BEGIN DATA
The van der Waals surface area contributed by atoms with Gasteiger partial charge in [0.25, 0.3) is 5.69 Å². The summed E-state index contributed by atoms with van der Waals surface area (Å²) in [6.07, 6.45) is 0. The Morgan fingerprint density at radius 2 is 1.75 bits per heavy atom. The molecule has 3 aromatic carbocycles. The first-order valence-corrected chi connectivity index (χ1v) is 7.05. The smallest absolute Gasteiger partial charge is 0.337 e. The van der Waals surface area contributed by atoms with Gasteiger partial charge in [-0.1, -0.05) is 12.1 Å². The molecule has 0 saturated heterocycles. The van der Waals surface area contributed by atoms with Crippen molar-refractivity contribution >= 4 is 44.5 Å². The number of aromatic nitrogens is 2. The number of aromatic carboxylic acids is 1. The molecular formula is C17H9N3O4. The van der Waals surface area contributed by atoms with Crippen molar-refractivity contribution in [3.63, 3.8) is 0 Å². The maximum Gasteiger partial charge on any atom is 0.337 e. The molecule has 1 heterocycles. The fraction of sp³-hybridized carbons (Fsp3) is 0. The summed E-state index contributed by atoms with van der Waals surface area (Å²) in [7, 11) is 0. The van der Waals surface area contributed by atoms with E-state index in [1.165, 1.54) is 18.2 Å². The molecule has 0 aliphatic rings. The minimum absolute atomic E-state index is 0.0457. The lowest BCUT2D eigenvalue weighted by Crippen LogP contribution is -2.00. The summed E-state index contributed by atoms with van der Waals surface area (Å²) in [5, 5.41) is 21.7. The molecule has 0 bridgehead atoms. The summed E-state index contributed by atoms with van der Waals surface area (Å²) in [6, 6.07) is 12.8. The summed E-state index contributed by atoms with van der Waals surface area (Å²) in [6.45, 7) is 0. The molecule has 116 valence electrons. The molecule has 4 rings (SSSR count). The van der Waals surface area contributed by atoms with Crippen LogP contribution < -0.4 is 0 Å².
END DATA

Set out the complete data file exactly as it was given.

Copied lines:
The van der Waals surface area contributed by atoms with Gasteiger partial charge in [0.25, 0.3) is 5.69 Å². The summed E-state index contributed by atoms with van der Waals surface area (Å²) in [6.07, 6.45) is 0. The Morgan fingerprint density at radius 2 is 1.75 bits per heavy atom. The molecule has 3 aromatic carbocycles. The first-order valence-corrected chi connectivity index (χ1v) is 7.05. The smallest absolute Gasteiger partial charge is 0.337 e. The van der Waals surface area contributed by atoms with Gasteiger partial charge in [-0.1, -0.05) is 12.1 Å². The molecule has 0 saturated heterocycles. The van der Waals surface area contributed by atoms with Crippen molar-refractivity contribution >= 4 is 44.5 Å². The number of aromatic nitrogens is 2. The number of aromatic carboxylic acids is 1. The molecular formula is C17H9N3O4. The van der Waals surface area contributed by atoms with Crippen molar-refractivity contribution in [3.63, 3.8) is 0 Å². The maximum Gasteiger partial charge on any atom is 0.337 e. The molecule has 1 heterocycles. The fraction of sp³-hybridized carbons (Fsp3) is 0. The summed E-state index contributed by atoms with van der Waals surface area (Å²) in [7, 11) is 0. The van der Waals surface area contributed by atoms with E-state index in [1.165, 1.54) is 18.2 Å². The molecule has 0 aliphatic rings. The minimum absolute atomic E-state index is 0.0457. The lowest BCUT2D eigenvalue weighted by Crippen LogP contribution is -2.00. The summed E-state index contributed by atoms with van der Waals surface area (Å²) in [5, 5.41) is 21.7. The molecule has 0 bridgehead atoms. The summed E-state index contributed by atoms with van der Waals surface area (Å²) in [6, 6.07) is 12.8. The summed E-state index contributed by atoms with van der Waals surface area (Å²) in [6.45, 7) is 0. The molecule has 116 valence electrons. The molecule has 4 rings (SSSR count). The van der Waals surface area contributed by atoms with Crippen LogP contribution < -0.4 is 0 Å².